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Broom with a view: AAP’s long road ahead

It would do well to hold its victories close, and its failures closer

In Delhi and also in Punjab, the AAP's rise to power was helped by popular and successful agitations that prised open the space for a new player.
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If the final scoreboard on Thursday showcased the BJP’s best-ever performance in Gujarat, and the Congress’s worst showing in the same state, it also marked a milestone for the third contestant in the fray. The Aam Aadmi Party, which has made Gujarat’s bipolar contest a triangular one, is set to become a national party, the 9th in the country, with the votes and seats it gathered in the state. For a party born in the arclights of a movement against corruption in the national capital only 10 years ago, whose obituaries were written at every step, not least because its politics has sometimes seemed more showy and less patient, this is a significant breakthrough. In India’s political system, the odds are stacked against the new player and there is a high threshold for entry and electoral viability. The AAP has put up a determined and spirited fight to form governments in Delhi and Punjab, and to establish a presence in Goa and Gujarat — that’s the good news for Arvind Kejriwal’s party. Having come this far so quickly, however, it now stares at a long haul ahead. That’s the AAP’s formidable challenge.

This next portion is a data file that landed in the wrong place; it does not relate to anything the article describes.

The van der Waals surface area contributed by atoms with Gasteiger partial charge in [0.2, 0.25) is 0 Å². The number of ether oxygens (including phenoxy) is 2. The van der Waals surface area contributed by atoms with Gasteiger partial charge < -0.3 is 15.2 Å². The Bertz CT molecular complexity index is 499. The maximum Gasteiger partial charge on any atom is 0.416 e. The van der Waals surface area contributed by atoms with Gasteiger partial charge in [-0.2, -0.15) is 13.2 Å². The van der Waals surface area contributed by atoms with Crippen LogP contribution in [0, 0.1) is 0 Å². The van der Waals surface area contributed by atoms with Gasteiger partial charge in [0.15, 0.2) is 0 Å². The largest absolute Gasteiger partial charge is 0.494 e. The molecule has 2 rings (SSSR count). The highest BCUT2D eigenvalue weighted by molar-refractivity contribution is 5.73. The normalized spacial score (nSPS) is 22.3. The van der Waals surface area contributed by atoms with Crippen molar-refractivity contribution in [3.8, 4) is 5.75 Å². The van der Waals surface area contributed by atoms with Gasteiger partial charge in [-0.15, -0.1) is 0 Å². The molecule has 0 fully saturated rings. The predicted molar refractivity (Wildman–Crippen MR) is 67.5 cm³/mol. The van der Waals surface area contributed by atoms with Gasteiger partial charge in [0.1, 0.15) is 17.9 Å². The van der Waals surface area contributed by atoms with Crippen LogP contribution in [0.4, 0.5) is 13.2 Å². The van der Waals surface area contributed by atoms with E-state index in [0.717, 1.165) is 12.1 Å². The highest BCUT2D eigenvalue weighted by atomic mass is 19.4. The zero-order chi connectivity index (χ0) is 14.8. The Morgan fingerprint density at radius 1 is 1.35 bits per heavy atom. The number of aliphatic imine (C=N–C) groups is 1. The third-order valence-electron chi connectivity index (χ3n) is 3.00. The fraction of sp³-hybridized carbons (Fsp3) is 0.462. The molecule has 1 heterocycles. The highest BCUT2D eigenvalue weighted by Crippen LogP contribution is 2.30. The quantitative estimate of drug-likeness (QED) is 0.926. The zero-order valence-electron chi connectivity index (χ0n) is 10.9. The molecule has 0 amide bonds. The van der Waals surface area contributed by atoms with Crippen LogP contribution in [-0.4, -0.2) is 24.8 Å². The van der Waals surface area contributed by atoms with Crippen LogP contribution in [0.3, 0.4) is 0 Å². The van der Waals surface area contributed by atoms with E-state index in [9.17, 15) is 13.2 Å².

In Delhi and also in Punjab, the AAP’s rise to power was helped by popular and successful agitations that prised open the space for a new player. The Anna Hazare-led mobilisation against corruption set the stage in Delhi and the over a year-long farmers’ protest against the Centre’s farm laws prepared the ground for its sweep of Punjab. Similar conditions did not obtain in Gujarat, the bastion of Narendra Modi, and yet even here the AAP’s slim pickings of 5 seats and 12.9 per cent vote share have sent out a larger message amid the BJP’s comprehensive win — that the people are willing to listen to the new even if they are not yet willing to trust it. But in the days and months ahead, the AAP could so easily fritter away both its fragile gains in Delhi and Punjab and the tenuous foothold in Gujarat. Its Delhi Model — that it has made its calling card — needs to be built and rebuilt everyday. The AAP will have to constantly recalibrate its mix of subsidies and handouts with longer-term initiatives and investments in health and education. In the process, it will continue to reap the advantage of being the player with the least baggage while at the same time contending with voter disbelief of the relatively untried and untested. So far it has skirted crucial issues and maintained strategic silences — for instance, on the perils of majoritarianism. But going ahead, navigating a way through identities and alliances in a diverse polity dominated by the BJP, which gives its political opponents no quarters, will be increasingly demanding and tough.

On Thursday, even as the AAP made inroads into Gujarat, it drew a blank in Himachal Pradesh, where all 67 of its candidates forfeited their deposits. Even as it celebrates the Gujarat results for giving it a leg-up to national party status, the AAP must not lose sight of the debacle in the hill state next door to one where it is in power. A new party, with much to learn and a long road ahead, would do well to hold its victories close, and its failures closer.

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First published on: 10-12-2022 at 06:10 IST
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